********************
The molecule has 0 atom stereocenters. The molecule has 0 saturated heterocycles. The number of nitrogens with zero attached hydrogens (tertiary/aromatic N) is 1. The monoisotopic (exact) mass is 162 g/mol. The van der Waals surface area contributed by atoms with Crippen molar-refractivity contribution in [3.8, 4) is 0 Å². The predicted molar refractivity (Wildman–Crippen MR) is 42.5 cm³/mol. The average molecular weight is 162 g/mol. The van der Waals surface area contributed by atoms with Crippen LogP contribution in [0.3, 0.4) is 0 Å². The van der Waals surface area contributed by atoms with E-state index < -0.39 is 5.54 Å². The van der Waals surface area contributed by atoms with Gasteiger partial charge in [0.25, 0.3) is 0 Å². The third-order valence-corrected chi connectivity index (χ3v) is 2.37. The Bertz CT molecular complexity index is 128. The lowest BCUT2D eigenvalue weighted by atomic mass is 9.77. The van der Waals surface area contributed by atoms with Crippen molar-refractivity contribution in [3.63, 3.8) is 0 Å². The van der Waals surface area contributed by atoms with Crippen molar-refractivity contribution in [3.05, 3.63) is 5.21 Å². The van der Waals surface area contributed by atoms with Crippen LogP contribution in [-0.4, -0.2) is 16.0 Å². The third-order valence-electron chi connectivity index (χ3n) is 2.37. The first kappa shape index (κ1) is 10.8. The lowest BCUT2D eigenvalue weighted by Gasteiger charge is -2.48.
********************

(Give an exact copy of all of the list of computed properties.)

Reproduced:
The molecule has 0 atom stereocenters. The molecule has 0 saturated heterocycles. The number of nitrogens with zero attached hydrogens (tertiary/aromatic N) is 1. The monoisotopic (exact) mass is 162 g/mol. The van der Waals surface area contributed by atoms with Crippen molar-refractivity contribution in [3.8, 4) is 0 Å². The predicted molar refractivity (Wildman–Crippen MR) is 42.5 cm³/mol. The average molecular weight is 162 g/mol. The van der Waals surface area contributed by atoms with Crippen LogP contribution in [0.3, 0.4) is 0 Å². The van der Waals surface area contributed by atoms with E-state index < -0.39 is 5.54 Å². The van der Waals surface area contributed by atoms with Gasteiger partial charge in [0.25, 0.3) is 0 Å². The third-order valence-corrected chi connectivity index (χ3v) is 2.37. The Bertz CT molecular complexity index is 128. The lowest BCUT2D eigenvalue weighted by atomic mass is 9.77. The van der Waals surface area contributed by atoms with Crippen molar-refractivity contribution in [3.63, 3.8) is 0 Å². The van der Waals surface area contributed by atoms with Crippen molar-refractivity contribution in [3.05, 3.63) is 5.21 Å². The van der Waals surface area contributed by atoms with Crippen LogP contribution in [-0.4, -0.2) is 16.0 Å². The third-order valence-electron chi connectivity index (χ3n) is 2.37. The first kappa shape index (κ1) is 10.8. The lowest BCUT2D eigenvalue weighted by Gasteiger charge is -2.48.